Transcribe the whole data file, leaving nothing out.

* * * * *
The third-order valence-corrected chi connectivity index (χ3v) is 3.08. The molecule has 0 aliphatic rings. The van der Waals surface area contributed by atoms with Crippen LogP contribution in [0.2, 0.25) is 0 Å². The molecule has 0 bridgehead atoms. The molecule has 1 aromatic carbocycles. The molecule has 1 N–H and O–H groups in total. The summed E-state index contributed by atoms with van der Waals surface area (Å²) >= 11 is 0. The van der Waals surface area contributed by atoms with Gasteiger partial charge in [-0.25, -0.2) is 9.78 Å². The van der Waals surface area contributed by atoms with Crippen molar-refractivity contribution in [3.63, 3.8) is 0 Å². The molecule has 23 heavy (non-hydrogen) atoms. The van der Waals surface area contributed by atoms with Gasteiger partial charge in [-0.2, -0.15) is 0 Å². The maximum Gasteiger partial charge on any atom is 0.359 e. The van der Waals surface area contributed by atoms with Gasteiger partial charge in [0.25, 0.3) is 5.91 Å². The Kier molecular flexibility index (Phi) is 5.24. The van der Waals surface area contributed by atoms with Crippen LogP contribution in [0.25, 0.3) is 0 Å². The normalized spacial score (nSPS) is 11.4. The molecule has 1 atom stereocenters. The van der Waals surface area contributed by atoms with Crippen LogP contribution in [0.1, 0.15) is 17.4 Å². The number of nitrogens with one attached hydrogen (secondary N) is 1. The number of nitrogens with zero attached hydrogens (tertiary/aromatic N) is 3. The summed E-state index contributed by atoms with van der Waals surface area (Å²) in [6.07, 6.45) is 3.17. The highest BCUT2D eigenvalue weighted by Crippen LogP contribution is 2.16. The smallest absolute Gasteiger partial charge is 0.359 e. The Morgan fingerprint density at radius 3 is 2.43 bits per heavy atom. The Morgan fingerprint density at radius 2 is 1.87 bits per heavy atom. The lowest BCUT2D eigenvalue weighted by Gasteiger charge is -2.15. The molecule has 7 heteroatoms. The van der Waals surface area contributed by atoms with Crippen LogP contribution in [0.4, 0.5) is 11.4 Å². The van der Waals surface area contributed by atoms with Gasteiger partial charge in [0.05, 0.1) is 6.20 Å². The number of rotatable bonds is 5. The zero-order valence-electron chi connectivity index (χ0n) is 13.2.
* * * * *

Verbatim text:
The third-order valence-corrected chi connectivity index (χ3v) is 3.08. The molecule has 0 aliphatic rings. The van der Waals surface area contributed by atoms with Crippen LogP contribution in [0.2, 0.25) is 0 Å². The molecule has 0 bridgehead atoms. The molecule has 1 aromatic carbocycles. The molecule has 1 N–H and O–H groups in total. The summed E-state index contributed by atoms with van der Waals surface area (Å²) >= 11 is 0. The van der Waals surface area contributed by atoms with Gasteiger partial charge in [-0.25, -0.2) is 9.78 Å². The van der Waals surface area contributed by atoms with Crippen molar-refractivity contribution in [3.63, 3.8) is 0 Å². The molecule has 23 heavy (non-hydrogen) atoms. The van der Waals surface area contributed by atoms with Gasteiger partial charge in [-0.2, -0.15) is 0 Å². The maximum Gasteiger partial charge on any atom is 0.359 e. The van der Waals surface area contributed by atoms with Gasteiger partial charge in [0.25, 0.3) is 5.91 Å². The Kier molecular flexibility index (Phi) is 5.24. The van der Waals surface area contributed by atoms with Crippen LogP contribution in [0.25, 0.3) is 0 Å². The normalized spacial score (nSPS) is 11.4. The molecule has 1 atom stereocenters. The van der Waals surface area contributed by atoms with Crippen LogP contribution in [0.1, 0.15) is 17.4 Å². The number of nitrogens with one attached hydrogen (secondary N) is 1. The number of nitrogens with zero attached hydrogens (tertiary/aromatic N) is 3. The summed E-state index contributed by atoms with van der Waals surface area (Å²) in [6.07, 6.45) is 3.17. The highest BCUT2D eigenvalue weighted by Crippen LogP contribution is 2.16. The smallest absolute Gasteiger partial charge is 0.359 e. The Morgan fingerprint density at radius 3 is 2.43 bits per heavy atom. The Morgan fingerprint density at radius 2 is 1.87 bits per heavy atom. The lowest BCUT2D eigenvalue weighted by Gasteiger charge is -2.15. The molecule has 7 heteroatoms. The van der Waals surface area contributed by atoms with Crippen LogP contribution in [0.4, 0.5) is 11.4 Å². The van der Waals surface area contributed by atoms with Gasteiger partial charge in [0.05, 0.1) is 6.20 Å². The number of rotatable bonds is 5. The zero-order valence-electron chi connectivity index (χ0n) is 13.2.